International Affairs Fellowship
The IAF program has produced 650 alumni who constitute a who’s who of the U.S. foreign policy community, including a former secretary, several undersecretaries of state, and ambassadors.
Established in 1967, the International Affairs Fellowship (IAF) aims to bridge the gap between the study and making of U.S. foreign policy by creating the next generation of scholar-practitioners. The program offers its fellows the unique chance to experience a new environment and gain a different perspective at a pivotal moment in their careers. Academics are placed in public service and policy-oriented settings and government officials in scholarly settings. The IAF program now has more than 650 alumni, constituting a who’s who of the U.S. foreign policy community, who include a former secretary of state, several undersecretaries of state and defense, ambassadors, and many other influential leaders in government, academia, and the private sector.
- Applicants must be U.S. citizens.
- Applicants must be mid-career professionals.
- Applicants must have a strong record of professional achievement and a firm grounding in the field of foreign policy.
- Applicants must hold at least a bachelor's degree or equivalent.
A PhD is not required for university-based applicants, though successful candidates from academia typically hold an advanced degree. The program does not fund pre- or postdoctoral research, work toward a degree, or the completion of projects on which substantial progress has been made before the fellowship period. For candidates from academia and the private sector looking to go into government, preference is given to candidates with no significant work experience in the U.S. government or at an international organization.
The fellowship runs for twelve months, preferably starting in September. The fellowship stipend is $120,000. Fellows are independent contractors rather than employees of CFR and are not eligible for employment benefits, including health insurance.
CFR will assist selected fellows in finding a suitable placement for their fellowship year. However, all placements are made at the discretion of the host institution. CFR cannot guarantee placement at any particular agency, office, or organization. The fellowship is intended as an in-person experience; fellows should expect to work on-site with their host organization or agency at two to three days per week.
Fellows seeking to spend the fellowship year working at a U.S. government agency likely will need to obtain a security clearance. The process for obtaining a security clearance can be lengthy, and the U.S. government alone determines when a clearance can be granted. Because of the time needed to obtain a security clearance, affected fellows need to be flexible about their fellowship start date or be willing to begin their fellowships in a position that does not require a security clearance. Placements at international organizations and on Capitol Hill typically do not require security clearances.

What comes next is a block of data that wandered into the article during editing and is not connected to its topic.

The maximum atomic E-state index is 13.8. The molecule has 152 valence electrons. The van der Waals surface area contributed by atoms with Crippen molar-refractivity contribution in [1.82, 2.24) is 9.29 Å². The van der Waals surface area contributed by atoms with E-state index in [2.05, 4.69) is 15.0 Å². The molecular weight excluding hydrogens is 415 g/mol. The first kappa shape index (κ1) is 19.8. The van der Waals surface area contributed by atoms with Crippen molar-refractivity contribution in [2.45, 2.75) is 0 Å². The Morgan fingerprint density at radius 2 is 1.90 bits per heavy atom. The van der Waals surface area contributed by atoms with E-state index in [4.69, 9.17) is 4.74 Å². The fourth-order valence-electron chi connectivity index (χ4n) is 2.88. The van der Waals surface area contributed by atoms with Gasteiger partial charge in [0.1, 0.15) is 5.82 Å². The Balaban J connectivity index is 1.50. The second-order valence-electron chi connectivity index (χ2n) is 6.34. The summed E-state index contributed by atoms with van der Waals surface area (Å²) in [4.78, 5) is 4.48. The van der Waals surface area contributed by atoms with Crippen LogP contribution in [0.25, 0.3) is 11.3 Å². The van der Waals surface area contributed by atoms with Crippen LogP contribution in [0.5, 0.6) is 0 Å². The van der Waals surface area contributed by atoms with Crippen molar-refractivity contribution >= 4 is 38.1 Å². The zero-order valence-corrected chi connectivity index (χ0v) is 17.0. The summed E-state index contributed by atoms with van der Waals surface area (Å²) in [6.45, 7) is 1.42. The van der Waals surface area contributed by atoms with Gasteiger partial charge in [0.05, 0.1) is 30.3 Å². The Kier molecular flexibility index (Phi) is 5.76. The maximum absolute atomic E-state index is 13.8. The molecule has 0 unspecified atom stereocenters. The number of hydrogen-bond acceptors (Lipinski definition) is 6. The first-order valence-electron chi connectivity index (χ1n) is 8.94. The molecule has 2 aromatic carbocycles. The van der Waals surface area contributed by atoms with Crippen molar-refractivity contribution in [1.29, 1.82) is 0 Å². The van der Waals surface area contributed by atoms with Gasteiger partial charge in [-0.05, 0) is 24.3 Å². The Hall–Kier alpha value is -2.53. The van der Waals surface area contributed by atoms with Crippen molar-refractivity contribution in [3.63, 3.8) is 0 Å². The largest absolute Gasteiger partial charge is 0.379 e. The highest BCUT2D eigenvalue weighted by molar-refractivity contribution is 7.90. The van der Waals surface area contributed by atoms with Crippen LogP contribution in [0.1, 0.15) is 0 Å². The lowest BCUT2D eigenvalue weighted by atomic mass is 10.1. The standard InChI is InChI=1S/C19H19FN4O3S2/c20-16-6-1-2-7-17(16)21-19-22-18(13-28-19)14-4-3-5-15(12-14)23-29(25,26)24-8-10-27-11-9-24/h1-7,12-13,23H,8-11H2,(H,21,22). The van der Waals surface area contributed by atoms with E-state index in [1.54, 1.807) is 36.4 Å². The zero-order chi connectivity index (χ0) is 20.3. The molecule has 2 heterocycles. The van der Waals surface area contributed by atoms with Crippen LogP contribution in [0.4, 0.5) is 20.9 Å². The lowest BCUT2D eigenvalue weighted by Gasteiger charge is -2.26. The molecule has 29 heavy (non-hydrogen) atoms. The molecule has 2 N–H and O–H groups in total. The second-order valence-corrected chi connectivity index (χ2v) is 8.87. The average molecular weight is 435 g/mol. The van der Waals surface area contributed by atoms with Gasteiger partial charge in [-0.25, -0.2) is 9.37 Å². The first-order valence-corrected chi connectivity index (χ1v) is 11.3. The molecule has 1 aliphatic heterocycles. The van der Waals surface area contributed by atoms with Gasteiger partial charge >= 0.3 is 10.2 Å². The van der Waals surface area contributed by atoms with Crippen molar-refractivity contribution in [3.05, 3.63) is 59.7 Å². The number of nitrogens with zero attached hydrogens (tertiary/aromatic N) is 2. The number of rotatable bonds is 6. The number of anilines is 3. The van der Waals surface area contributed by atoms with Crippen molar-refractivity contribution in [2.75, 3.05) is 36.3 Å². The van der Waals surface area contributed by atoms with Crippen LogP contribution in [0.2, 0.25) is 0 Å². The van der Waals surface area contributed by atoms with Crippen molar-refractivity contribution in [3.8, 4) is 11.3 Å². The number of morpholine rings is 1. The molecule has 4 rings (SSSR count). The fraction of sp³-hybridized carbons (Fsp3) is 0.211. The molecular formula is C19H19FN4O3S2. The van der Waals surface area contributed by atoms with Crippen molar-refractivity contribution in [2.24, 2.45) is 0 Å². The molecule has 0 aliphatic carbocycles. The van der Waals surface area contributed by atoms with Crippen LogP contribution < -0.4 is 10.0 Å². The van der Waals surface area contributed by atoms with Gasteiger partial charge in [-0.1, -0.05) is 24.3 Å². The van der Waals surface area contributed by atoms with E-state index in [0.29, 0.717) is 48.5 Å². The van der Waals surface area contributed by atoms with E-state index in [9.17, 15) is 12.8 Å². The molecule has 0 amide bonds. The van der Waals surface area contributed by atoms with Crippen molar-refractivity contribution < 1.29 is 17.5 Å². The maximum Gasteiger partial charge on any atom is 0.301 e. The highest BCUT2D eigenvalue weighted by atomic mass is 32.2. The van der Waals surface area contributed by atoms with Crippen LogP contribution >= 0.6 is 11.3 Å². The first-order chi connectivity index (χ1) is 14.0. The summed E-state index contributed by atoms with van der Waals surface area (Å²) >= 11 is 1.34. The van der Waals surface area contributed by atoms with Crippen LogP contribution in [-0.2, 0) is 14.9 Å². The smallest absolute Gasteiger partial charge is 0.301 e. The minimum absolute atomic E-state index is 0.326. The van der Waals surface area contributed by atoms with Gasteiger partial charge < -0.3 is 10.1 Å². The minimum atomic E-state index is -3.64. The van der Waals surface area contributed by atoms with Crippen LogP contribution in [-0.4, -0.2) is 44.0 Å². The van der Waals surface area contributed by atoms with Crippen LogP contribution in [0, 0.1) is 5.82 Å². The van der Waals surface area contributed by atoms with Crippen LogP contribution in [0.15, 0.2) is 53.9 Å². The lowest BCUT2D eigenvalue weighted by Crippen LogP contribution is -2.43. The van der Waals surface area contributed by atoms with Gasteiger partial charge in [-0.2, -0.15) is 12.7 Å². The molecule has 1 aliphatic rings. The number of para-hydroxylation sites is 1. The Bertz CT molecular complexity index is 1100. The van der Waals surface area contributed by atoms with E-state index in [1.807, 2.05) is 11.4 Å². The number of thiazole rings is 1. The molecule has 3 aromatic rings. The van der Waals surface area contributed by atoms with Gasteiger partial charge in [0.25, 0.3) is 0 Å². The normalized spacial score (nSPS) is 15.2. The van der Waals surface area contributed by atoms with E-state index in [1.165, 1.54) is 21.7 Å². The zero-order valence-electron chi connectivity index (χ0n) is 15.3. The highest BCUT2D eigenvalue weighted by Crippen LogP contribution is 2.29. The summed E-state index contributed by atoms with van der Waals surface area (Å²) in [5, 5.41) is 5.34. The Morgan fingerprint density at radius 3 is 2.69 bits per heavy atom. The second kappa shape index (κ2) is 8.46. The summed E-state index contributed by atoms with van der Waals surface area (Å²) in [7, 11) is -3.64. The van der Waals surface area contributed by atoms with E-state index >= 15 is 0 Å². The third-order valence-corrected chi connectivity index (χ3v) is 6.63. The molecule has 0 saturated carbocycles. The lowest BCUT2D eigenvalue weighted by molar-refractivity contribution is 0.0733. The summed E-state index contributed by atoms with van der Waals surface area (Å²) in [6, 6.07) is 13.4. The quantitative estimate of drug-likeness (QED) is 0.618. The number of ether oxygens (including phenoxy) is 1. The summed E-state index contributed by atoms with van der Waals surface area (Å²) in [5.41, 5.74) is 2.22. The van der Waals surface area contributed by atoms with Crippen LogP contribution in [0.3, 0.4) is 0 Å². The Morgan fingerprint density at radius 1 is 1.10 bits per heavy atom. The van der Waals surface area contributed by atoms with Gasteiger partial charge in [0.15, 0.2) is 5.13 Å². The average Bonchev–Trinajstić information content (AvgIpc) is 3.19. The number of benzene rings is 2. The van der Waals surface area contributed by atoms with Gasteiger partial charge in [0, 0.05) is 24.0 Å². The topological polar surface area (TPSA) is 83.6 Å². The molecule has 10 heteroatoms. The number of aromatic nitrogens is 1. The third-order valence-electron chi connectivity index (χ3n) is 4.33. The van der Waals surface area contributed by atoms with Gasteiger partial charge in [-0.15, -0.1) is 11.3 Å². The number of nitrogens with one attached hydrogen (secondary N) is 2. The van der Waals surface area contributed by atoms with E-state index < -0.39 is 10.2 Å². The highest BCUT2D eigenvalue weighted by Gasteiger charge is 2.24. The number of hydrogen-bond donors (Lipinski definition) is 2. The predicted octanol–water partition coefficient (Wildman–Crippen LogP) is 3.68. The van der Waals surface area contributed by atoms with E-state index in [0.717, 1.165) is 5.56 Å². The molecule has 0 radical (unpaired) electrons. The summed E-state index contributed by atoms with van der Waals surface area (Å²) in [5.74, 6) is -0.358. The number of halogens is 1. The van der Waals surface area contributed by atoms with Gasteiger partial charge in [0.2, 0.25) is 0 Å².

Each year, to ensure that national security remains a focus within the program, two or more awardees whose proposed research focuses on existing or emerging national security threats are given the special designation of International Affairs Fellow in National Security.
Selection as an IAF is based on the following criteria:
- scholarly qualifications
- professional experience
- merits and feasibility of project proposal that relates to a relevant U.S. foreign policy topic
- contribution that the fellowship will make to the applicant's career development
The selection process is highly competitive. A selection committee reviews all applications and selects twenty applicants for interviews. The selection committee typically awards eight to ten fellowships each year.
How to Apply
Interested candidates who meet the program’s eligibility requirements can apply online between July 1 and October 31, 2023, for the 2024–25 fellowship cycle.
Affiliations at the time of the award
Associate Professor, School of International Service, American University
Program Officer, United Stated Institute of Peace
Adjunct Senior Fellow, Indo-Pacific Security Program, Center for New American Security
Staff Director, Subcommittee on Asia, The Pacific, Central Asia, and Nonproliferation
Visiting Scholar, Fletcher School of Law and Diplomacy, Tufts University
Assistant Professor of Political Science, Moravian University
Assistant Professor, Emory University
Associate Professor of South Asian Studies, University of Oklahoma
Senior Lecturer, Graduate School of Business, University of Capetown
Historian, Office of the Historian, U.S. Department of State
Director of Policy Planning, Meta
* International Affairs Fellow in National Security
The complete list of former International Affairs Fellows is available here.
For more information, please contact [email protected]